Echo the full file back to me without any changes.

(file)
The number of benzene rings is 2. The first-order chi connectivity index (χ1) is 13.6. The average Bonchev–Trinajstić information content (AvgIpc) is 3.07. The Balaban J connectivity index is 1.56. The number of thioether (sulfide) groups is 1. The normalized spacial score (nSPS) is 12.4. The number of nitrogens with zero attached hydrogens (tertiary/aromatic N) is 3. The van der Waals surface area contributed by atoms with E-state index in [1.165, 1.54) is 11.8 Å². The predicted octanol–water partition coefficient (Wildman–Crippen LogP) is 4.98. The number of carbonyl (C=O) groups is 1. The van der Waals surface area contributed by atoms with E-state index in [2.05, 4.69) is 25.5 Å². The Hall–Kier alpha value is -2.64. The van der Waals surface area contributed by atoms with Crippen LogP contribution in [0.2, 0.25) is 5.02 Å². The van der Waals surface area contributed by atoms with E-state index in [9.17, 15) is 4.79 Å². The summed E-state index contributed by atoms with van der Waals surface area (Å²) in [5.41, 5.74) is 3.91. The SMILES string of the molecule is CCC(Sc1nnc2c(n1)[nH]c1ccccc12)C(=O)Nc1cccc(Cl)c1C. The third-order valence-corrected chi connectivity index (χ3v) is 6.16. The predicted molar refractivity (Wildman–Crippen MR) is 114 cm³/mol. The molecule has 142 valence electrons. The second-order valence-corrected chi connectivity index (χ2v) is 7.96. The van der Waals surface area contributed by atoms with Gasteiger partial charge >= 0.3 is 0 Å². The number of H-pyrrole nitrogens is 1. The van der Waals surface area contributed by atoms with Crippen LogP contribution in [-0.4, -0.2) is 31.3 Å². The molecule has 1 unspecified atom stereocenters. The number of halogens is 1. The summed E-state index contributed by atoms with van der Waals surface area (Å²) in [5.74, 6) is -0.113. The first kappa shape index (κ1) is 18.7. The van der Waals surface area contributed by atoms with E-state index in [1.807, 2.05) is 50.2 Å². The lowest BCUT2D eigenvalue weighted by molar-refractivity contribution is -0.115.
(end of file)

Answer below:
The number of benzene rings is 2. The first-order chi connectivity index (χ1) is 13.6. The average Bonchev–Trinajstić information content (AvgIpc) is 3.07. The Balaban J connectivity index is 1.56. The number of thioether (sulfide) groups is 1. The normalized spacial score (nSPS) is 12.4. The number of nitrogens with zero attached hydrogens (tertiary/aromatic N) is 3. The van der Waals surface area contributed by atoms with E-state index in [1.165, 1.54) is 11.8 Å². The predicted octanol–water partition coefficient (Wildman–Crippen LogP) is 4.98. The number of carbonyl (C=O) groups is 1. The van der Waals surface area contributed by atoms with E-state index in [2.05, 4.69) is 25.5 Å². The Hall–Kier alpha value is -2.64. The van der Waals surface area contributed by atoms with Crippen LogP contribution in [0.2, 0.25) is 5.02 Å². The van der Waals surface area contributed by atoms with E-state index in [9.17, 15) is 4.79 Å². The summed E-state index contributed by atoms with van der Waals surface area (Å²) in [5.41, 5.74) is 3.91. The SMILES string of the molecule is CCC(Sc1nnc2c(n1)[nH]c1ccccc12)C(=O)Nc1cccc(Cl)c1C. The third-order valence-corrected chi connectivity index (χ3v) is 6.16. The predicted molar refractivity (Wildman–Crippen MR) is 114 cm³/mol. The molecule has 142 valence electrons. The second-order valence-corrected chi connectivity index (χ2v) is 7.96. The van der Waals surface area contributed by atoms with Gasteiger partial charge >= 0.3 is 0 Å². The number of H-pyrrole nitrogens is 1. The van der Waals surface area contributed by atoms with Crippen LogP contribution in [-0.4, -0.2) is 31.3 Å². The molecule has 1 unspecified atom stereocenters. The number of halogens is 1. The summed E-state index contributed by atoms with van der Waals surface area (Å²) in [5.74, 6) is -0.113. The first kappa shape index (κ1) is 18.7. The van der Waals surface area contributed by atoms with E-state index in [1.807, 2.05) is 50.2 Å². The lowest BCUT2D eigenvalue weighted by molar-refractivity contribution is -0.115.